A few weeks ago, I received a press release from Mike Skudera of newly minted Jughandle Brewing in Tinton Falls. They’re not much more than a month old but have already partnered with Booskerdoo Coffee in Asbury Park to make a coffee porter. According to Booskerdoo’s James Caverly,“We are excited to partner with Jughandle Brewing. They have an impressive operation and are very knowledgeable about making craft beer.”
They certainly are. They’ve also made a smart business decision.
Collaboration among brewers has been going on for quite a while, but now there’s a growing trend for collaboration between breweries and other local businesses. The results are proving to be some very creative and tasty beers.
As Jughandle knows, coffee and porter are a natural fit. Kane Brewing’s Morning Bell, which gets its roast from local favorite Rook Coffee, has received rave reviews. The addition of lactose makes it smooth and bold. In Somerset County, Flounder Brewing has tapped Fieldstone Coffee Roasters in neighboring Hunterdon County to provide the kick to their Espresso Brown Ale and Iced Coffee Stout. They sound pretty good, don’t they? Dark City, Departed Soles and Tuckahoe Brewing are all sourcing locally roasted coffee. In fact, it’s pretty hard to find a brewery that isn’t.
Carton Brewing certainly is. Fair Mountain Coffee is right around the corner in its little shore town of Atlantic Highlands. They also collaborate with the bakery right across the street. According Augie Carton, The Flaky Tart has helped them out by roasting pumpkins for Carton’s Pumpkin Cream Ale—a refreshing departure from the pie spice theme (think sage). In turn, the Flaky Tart uses Carton’s stout in a version of their cheesecake.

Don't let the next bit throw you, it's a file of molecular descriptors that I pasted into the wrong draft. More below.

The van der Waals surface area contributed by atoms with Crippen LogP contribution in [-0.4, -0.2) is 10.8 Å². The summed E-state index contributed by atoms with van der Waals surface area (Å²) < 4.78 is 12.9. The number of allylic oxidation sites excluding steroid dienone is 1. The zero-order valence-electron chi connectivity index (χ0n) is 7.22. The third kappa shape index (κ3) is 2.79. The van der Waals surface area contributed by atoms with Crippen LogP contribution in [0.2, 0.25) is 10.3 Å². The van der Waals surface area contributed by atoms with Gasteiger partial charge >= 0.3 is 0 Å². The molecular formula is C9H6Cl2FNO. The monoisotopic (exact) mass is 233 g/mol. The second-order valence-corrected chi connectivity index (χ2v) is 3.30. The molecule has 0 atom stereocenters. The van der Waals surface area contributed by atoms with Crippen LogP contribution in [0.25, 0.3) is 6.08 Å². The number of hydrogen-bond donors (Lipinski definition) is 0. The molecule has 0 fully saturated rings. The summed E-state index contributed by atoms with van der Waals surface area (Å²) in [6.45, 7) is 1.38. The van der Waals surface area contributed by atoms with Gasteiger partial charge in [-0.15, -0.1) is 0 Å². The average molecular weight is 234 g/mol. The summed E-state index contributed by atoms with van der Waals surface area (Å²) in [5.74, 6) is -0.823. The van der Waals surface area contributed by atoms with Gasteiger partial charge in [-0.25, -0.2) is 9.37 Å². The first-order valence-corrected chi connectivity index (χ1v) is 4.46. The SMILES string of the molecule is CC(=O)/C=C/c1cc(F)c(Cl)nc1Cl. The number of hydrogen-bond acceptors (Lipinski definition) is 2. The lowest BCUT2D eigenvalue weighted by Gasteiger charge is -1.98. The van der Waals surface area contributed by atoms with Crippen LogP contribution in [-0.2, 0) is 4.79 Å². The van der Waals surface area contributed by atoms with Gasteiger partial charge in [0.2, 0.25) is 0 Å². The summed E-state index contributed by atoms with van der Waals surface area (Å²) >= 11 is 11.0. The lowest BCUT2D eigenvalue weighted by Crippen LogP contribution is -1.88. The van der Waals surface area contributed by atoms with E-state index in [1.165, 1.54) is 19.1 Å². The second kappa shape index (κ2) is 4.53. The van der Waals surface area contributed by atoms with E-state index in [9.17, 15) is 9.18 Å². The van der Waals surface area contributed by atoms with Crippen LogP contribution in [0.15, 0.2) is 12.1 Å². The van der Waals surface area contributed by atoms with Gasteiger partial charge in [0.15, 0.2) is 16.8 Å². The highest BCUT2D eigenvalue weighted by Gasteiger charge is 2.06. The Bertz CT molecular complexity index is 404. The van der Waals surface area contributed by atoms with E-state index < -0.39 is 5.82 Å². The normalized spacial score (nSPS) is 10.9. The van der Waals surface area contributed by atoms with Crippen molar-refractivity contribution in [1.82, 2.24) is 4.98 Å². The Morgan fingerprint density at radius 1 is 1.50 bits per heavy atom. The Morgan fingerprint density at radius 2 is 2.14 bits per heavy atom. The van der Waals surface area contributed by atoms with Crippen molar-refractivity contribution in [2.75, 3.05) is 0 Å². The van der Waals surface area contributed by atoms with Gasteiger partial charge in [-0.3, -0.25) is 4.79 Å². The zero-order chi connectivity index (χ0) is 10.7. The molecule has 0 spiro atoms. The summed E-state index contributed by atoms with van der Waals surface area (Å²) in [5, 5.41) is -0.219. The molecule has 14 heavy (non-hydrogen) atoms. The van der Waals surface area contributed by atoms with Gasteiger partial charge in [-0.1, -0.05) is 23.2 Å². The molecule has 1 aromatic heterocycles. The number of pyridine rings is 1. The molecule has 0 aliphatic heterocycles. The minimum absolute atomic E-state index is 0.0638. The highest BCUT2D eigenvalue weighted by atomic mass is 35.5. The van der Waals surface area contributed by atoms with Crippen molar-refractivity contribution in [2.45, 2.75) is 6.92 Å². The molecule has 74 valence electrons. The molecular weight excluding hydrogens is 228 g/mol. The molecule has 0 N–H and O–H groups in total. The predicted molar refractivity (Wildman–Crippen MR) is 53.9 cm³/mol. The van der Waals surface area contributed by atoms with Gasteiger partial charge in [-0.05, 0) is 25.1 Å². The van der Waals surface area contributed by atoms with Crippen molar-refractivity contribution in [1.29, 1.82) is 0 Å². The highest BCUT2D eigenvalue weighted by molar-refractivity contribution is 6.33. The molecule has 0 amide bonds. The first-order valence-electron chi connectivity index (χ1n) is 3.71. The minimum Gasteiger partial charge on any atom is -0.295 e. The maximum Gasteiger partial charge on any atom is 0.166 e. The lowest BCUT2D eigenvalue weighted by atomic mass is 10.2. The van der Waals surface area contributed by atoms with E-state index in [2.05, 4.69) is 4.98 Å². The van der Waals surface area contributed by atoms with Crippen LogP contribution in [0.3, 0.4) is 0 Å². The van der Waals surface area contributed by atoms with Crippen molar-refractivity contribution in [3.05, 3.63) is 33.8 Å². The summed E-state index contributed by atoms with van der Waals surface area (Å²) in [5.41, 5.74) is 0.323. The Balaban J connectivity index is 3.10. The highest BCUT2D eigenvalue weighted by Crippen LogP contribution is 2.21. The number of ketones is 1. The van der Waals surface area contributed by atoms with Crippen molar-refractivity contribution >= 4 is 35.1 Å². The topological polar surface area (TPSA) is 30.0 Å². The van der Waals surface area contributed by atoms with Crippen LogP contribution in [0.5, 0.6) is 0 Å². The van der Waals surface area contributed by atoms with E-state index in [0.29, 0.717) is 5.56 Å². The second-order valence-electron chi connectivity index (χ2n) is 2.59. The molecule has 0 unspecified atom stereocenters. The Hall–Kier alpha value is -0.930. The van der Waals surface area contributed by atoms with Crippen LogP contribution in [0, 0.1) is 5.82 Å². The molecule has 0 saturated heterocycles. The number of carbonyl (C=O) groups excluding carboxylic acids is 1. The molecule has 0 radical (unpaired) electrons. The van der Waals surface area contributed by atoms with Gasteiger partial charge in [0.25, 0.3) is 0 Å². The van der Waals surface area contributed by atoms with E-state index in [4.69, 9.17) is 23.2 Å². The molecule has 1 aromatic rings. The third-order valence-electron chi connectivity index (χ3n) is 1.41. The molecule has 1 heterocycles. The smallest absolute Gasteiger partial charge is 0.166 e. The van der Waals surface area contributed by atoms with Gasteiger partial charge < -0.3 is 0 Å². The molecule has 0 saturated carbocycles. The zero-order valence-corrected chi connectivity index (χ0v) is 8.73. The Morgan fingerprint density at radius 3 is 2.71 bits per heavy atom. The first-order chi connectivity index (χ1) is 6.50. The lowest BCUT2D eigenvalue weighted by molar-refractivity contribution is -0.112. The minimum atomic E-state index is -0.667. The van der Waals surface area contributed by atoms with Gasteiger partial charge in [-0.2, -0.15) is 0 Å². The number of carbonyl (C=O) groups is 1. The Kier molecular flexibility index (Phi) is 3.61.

Inspiration struck Rob Zarko about three years ago at the annual celebration of beer and hot sauce known as Hop Sauce Fest in Beach Haven. Zarko, the man behind Ship Bottom Brewing, thought that local breakfast joint The Chicken or the Egg (or “Chegg” colloquially) had a pretty killer hot sauce that would be good in a beer. Hot Sauce IPA? Well, not exactly. He had to deconstruct Chegg’s recipe to exclude the vinegar which just couldn’t work in a beer. After his fine tuning of the hops, this brew sports just a little tingle of heat at the end. Zarko admitted that at the time, Chegg had a more recognizable brand than Ship Bottom but, in the end, the collaboration has been great for both businesses. The Chicken or the Egg is even featured prominently on label.
The breweries I’ve mentioned here are just a small sampling of those participating in collaborations around the Garden State. While they sound like a lot of fun (and surely are) there’s also sound business theory to back them up. In a 2016 doctoral study titled Exploring Craft Brewery Owners’ Success Through Stakeholder Involvement, Daniel M. Leland used methodological triangulation (I have no idea what that is either!) to come up with four themes that lead to a brewery’s success. According to the study they are “employee satisfaction and retention, nontraditional marketing, commitment to quality, and development of local relationships.”
New Jersey craft brewers, and breweries around the country, are finding success by partnering with their neighbors. Besides being a feel-good story, there are real business benefits. As the study cites, “The implications for social change include partnering of breweries with local establishments, which can foster increased sales for both businesses and provide better jobs for the local community.”
So, pour me a coffee porter. Here’s to the local communities they support!
Photo at top: Jughandle Brewing partners with Booskerdoo coffee. (Photo by Mandy Hanigan)